SP: Actually, there's a lot of tenderness in the film. The setting may be the fashion world but the issues could apply to people working in any high-pressure industry – the dynamics of power and powerlessness, fears of redundancy and failure, confusion about youth and ageing. The rage is the quieter rage against an economy that ruins lives and turns people into things, that forgets what's important about being alive.
Interview by So Mayer, author of The Cinema of Sally Potter.
PATRICK J ADAMS
|CHRISTINA WEISS LURIE
Director of Photography
|STEVEN FIERBERG ASC
Additional photography by
Digital Imaging Technician
|LAW OFFICE DIANE GELON
Hair/Make-up Artist for Judi Dench
|LINDA DE VETTA
Hair/Make-up Artist for Jude Law
Hair/Make-up Artist for Lily Cole
Assistant Costume Designer
|ANGELS THE COSTUMIERS
|CARLO MANZI RENTALS
NEW YORK CREW
|ANGELA C. LEE
Assistant Production Coordinator
Assistant to Andrew Fierberg
Key Production Assistant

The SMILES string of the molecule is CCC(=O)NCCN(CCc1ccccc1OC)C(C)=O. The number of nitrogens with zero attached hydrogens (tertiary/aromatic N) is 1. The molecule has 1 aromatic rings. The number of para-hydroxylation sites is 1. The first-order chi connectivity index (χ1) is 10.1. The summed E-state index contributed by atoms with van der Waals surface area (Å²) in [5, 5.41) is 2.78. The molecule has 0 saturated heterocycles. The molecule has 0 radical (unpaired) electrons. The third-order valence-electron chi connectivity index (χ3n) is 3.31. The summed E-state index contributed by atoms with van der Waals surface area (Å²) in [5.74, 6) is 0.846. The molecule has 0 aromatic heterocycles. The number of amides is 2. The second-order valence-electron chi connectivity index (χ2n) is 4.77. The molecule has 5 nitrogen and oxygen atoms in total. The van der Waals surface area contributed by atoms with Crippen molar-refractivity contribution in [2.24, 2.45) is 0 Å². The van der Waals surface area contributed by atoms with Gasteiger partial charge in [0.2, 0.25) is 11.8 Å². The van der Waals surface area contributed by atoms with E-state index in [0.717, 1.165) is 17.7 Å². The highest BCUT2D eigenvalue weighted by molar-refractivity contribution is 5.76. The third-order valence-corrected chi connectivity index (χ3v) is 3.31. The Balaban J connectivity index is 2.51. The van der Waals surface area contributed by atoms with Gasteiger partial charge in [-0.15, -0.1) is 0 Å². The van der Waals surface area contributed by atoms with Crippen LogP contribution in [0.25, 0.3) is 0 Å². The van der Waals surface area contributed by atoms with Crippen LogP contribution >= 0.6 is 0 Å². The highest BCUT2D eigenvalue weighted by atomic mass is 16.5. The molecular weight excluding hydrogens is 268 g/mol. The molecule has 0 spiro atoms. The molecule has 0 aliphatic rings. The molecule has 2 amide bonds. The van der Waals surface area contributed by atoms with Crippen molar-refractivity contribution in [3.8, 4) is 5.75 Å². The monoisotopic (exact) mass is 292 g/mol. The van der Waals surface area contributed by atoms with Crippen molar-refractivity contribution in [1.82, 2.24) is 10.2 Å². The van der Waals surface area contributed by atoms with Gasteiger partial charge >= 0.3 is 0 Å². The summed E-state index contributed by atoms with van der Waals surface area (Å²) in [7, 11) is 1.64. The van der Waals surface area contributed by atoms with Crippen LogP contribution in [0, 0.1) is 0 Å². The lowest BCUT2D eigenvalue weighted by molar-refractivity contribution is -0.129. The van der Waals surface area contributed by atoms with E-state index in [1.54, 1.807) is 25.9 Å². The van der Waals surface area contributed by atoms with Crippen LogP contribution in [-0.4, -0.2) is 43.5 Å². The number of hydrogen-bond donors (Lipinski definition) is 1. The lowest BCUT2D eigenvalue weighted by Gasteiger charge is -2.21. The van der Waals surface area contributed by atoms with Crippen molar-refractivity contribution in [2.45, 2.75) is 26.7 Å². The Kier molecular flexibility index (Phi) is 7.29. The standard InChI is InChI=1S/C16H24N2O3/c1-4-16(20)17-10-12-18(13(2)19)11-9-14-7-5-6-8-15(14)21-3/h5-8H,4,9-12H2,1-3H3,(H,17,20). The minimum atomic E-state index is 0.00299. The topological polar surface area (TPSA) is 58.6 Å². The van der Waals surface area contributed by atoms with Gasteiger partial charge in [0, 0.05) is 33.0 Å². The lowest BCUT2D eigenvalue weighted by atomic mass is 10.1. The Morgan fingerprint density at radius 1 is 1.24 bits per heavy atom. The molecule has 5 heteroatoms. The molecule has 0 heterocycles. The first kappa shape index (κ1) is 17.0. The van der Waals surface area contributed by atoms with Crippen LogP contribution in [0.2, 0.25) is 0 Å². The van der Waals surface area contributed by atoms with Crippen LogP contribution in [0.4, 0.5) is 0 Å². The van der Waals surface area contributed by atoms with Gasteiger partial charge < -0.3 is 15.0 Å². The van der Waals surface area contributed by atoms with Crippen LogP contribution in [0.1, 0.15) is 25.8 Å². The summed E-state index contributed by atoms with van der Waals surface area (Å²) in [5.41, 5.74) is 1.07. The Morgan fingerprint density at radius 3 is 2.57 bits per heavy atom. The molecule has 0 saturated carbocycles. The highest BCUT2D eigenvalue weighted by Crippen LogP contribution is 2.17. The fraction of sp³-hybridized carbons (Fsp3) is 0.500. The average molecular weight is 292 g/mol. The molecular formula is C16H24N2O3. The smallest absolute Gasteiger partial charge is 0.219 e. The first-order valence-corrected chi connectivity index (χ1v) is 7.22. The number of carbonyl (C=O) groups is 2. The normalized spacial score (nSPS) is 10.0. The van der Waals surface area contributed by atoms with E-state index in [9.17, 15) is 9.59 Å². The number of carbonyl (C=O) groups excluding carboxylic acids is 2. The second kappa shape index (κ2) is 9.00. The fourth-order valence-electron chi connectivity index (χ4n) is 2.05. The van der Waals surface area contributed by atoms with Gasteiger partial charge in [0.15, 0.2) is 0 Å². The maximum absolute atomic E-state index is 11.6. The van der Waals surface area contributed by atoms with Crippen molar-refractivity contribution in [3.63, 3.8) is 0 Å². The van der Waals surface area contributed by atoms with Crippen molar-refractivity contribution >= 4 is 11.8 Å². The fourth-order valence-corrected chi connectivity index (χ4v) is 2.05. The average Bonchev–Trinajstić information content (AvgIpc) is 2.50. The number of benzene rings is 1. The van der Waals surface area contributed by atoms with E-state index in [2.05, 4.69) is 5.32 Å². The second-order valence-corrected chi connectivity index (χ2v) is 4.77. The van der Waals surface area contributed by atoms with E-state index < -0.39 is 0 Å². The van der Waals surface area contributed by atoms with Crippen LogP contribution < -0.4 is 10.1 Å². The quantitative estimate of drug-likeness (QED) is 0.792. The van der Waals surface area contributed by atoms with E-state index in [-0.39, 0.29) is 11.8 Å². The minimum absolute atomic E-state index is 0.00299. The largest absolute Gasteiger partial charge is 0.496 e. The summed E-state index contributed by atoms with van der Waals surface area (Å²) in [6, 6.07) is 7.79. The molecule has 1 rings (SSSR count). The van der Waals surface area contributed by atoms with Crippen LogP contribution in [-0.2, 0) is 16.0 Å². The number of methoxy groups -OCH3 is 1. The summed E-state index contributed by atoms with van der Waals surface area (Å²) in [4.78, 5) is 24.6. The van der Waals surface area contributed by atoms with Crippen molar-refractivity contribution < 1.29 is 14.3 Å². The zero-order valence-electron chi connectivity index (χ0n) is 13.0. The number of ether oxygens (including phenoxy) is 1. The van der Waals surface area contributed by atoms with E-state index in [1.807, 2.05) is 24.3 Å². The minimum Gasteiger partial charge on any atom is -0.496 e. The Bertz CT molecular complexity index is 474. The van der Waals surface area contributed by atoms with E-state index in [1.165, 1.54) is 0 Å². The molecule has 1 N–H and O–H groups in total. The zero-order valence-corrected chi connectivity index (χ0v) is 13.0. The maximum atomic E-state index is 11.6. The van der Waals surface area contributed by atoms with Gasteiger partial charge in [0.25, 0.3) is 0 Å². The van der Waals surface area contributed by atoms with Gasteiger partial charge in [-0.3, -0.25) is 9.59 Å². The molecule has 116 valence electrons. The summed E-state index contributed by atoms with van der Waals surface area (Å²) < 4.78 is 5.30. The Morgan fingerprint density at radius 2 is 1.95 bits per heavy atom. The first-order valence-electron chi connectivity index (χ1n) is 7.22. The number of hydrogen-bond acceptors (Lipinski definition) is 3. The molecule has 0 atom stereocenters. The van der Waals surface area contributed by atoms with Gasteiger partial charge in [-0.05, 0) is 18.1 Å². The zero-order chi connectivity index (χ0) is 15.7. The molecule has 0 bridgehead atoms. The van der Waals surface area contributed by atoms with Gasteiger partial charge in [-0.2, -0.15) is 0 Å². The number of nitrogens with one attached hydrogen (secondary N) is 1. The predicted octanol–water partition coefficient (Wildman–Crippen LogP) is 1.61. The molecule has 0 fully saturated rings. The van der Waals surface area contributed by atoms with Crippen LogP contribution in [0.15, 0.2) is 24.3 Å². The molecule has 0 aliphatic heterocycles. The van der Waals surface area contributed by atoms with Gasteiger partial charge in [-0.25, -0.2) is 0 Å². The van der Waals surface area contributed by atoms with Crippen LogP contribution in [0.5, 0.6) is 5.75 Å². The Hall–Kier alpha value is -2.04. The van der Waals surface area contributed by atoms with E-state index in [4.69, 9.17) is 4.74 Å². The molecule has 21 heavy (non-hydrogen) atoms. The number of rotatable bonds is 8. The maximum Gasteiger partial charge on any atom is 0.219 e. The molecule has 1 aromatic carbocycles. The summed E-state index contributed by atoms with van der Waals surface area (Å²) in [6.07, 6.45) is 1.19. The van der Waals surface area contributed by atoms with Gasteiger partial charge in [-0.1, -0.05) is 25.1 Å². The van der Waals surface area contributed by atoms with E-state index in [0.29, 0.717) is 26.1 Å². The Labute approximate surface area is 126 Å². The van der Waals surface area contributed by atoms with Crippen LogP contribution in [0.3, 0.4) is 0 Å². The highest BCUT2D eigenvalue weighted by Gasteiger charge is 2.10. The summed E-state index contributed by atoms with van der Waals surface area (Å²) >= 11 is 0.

Hair/Make-up Artist for Lily Cole
Assistant Re-recording Mixer
Additional Sound Effects recording
ADR recorded at
Foley recorded at
Original music by
|SALLY POTTER and FRED FRITH
Music recorded at
|THE PREMISES STUDIOS
|AMOR Y CELOS
Performed by Juan D’Arienzo
Composed by Padula/Roldan
Published by Perrolli (SADAIC)
(P) RCA-BMG (Argentina) 1965
Digital Colour by
Head of Digital Cinema
|CAÏQUE DE SOUZA
Grader/ Laboratory Coordination
|D.R. REIFF & ASSOCIATES
|LABORATOIRE ARANE GULLIVER
Head of Production
FOR UK FILM COUNCIL
Head of New Cinema Fund
Head of Production Finance
Head of Physical Production
Senior Executive New Cinema Fund
Senior Business Affairs Executive
|SIX SALES ENTERTAINMENT
Distribution Advisory Services
With thanks to
|Amos Field Reid
|Auberge de Chassignolles
|Cargo ‘Blu Ray’ Make Up
|Emile and friends
The events and characters depicted in this photoplay are fictitious. Any similarity to actual persons, living or dead, or to actual events or firms is purely coincidental.
Ownership of this motion picture is protected by copyright and other applicable laws in the United States and other countries, and any unauthorized duplication, distribution or exhibition of this motion picture could result in criminal prosecution as well as civil liability.
|In association with
Made with the support of the
UK Film Council’s New Cinema Fund
|Developed with the support of the MEDIA Programme of the European Community
© Adventure Pictures (Rage) Limited & UK Film Council 2009